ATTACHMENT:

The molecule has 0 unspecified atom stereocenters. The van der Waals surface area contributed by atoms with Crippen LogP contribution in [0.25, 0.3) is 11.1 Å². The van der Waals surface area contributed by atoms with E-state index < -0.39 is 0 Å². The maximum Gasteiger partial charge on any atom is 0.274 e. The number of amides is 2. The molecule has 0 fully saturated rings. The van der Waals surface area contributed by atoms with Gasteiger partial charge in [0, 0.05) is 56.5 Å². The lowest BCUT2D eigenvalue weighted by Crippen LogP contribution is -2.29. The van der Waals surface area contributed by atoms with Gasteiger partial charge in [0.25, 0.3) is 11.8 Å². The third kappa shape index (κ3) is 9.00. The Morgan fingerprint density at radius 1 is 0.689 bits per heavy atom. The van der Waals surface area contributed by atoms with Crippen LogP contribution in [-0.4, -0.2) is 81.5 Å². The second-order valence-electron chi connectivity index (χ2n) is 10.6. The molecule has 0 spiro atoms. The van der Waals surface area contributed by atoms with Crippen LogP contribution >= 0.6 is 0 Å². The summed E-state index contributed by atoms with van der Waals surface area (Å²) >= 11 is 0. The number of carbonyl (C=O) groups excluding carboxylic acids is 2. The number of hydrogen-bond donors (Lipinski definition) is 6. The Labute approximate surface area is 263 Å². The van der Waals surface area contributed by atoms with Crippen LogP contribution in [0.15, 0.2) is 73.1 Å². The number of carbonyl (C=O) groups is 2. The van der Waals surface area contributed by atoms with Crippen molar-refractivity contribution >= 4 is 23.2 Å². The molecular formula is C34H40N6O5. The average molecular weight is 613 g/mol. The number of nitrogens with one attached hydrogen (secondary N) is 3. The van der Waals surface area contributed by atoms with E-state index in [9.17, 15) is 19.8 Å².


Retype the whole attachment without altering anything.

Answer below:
The molecule has 0 unspecified atom stereocenters. The van der Waals surface area contributed by atoms with Crippen LogP contribution in [0.25, 0.3) is 11.1 Å². The van der Waals surface area contributed by atoms with E-state index < -0.39 is 0 Å². The maximum Gasteiger partial charge on any atom is 0.274 e. The number of amides is 2. The molecule has 0 fully saturated rings. The van der Waals surface area contributed by atoms with Gasteiger partial charge in [0, 0.05) is 56.5 Å². The lowest BCUT2D eigenvalue weighted by Crippen LogP contribution is -2.29. The van der Waals surface area contributed by atoms with Gasteiger partial charge in [0.25, 0.3) is 11.8 Å². The third kappa shape index (κ3) is 9.00. The Morgan fingerprint density at radius 1 is 0.689 bits per heavy atom. The van der Waals surface area contributed by atoms with Crippen LogP contribution in [-0.4, -0.2) is 81.5 Å². The second-order valence-electron chi connectivity index (χ2n) is 10.6. The molecule has 0 spiro atoms. The van der Waals surface area contributed by atoms with Crippen LogP contribution >= 0.6 is 0 Å². The summed E-state index contributed by atoms with van der Waals surface area (Å²) >= 11 is 0. The number of carbonyl (C=O) groups excluding carboxylic acids is 2. The number of hydrogen-bond donors (Lipinski definition) is 6. The Labute approximate surface area is 263 Å². The van der Waals surface area contributed by atoms with Crippen LogP contribution in [0.15, 0.2) is 73.1 Å². The number of carbonyl (C=O) groups is 2. The van der Waals surface area contributed by atoms with Crippen molar-refractivity contribution >= 4 is 23.2 Å². The molecular formula is C34H40N6O5. The average molecular weight is 613 g/mol. The number of nitrogens with one attached hydrogen (secondary N) is 3. The van der Waals surface area contributed by atoms with E-state index in [9.17, 15) is 19.8 Å².